Lompoc city council member says articles on Lompoc Wi-Fi failure misleading: The council member, Mike Siminski, writes his local paper that the service isn't struggling to attract users because they haven't advertised for them yet. Numbers for break even have been revised down (to 1,500 instead of 4,000) even with a lower subscription rate because they'll use the network to save money on municipal projects, too. Finally, they haven't even hired staff yet, and billing isn't yet in house. He says, after the service is announced and marketed, "our subscriber numbers will justify the criticism or credit as the facts support." Several articles noted that Lompoc had signed up just a handful of users, and that the cable and telco incumbents had dramatically improved the town's broadband infrastructure since the Wi-Fi network was first announced.
Even at MuniWireless conference, success stories are hard to find: My fine colleague Esme Vos is quoted here as mentioning just St. Cloud, Flor., as a successful municipal Wi-Fi network. And St. Cloud might shut down or change dramatically if a state-wide property tax limitation measure is passed, the mayor of St. Cloud told me via email a few weeks ago. The small city has also faced unexpected costs due to annexation of various adjacent unincorporated areas; new developments must include a small fee for adding Wi-Fi.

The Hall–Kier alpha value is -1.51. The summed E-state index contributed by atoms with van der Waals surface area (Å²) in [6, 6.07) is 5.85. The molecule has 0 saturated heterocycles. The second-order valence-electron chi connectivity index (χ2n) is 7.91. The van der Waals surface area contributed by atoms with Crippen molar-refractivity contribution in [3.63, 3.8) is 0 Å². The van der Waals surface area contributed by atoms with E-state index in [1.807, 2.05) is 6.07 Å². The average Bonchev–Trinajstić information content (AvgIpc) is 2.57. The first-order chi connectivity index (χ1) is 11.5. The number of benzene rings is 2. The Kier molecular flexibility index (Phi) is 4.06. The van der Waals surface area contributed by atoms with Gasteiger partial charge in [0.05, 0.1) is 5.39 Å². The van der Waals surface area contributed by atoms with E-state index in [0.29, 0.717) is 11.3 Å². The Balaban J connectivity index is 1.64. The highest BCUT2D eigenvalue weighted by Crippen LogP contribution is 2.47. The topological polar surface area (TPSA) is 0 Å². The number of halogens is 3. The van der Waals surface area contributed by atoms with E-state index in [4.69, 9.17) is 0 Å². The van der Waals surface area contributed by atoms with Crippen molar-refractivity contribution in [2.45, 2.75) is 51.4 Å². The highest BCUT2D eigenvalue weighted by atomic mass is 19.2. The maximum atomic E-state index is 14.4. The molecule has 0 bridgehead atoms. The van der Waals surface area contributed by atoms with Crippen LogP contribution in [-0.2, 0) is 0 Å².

BelAir will guarantee network performance: The metro-scale networking hardware provider will certify specific designs, and guarantee that those designs will meet certain performance and coverage specifications. The company will provide additional APs at no cost if the specs aren't met, but integrators and installers could still charge to put them in place. BelAir gear powers networks in London and Toronto.
Round-up of Washington State Wi-Fi: The Seattle Times looks at projects in the greater Seattle area and beyond. Nice factoid: The free Wi-Fi in a large county park near Microsoft, paid for by the software giant, made the venue more attractive to Cirque de Soleil as they were living at the site during their run of the show.
Eugene, Ore., adds, plans Wi-Fi: My hometown, a formerly pokey university town that's now a bit more industrious, has added Wi-Fi to a few parts of downtown. They'll expand to some pools and community centers by summer.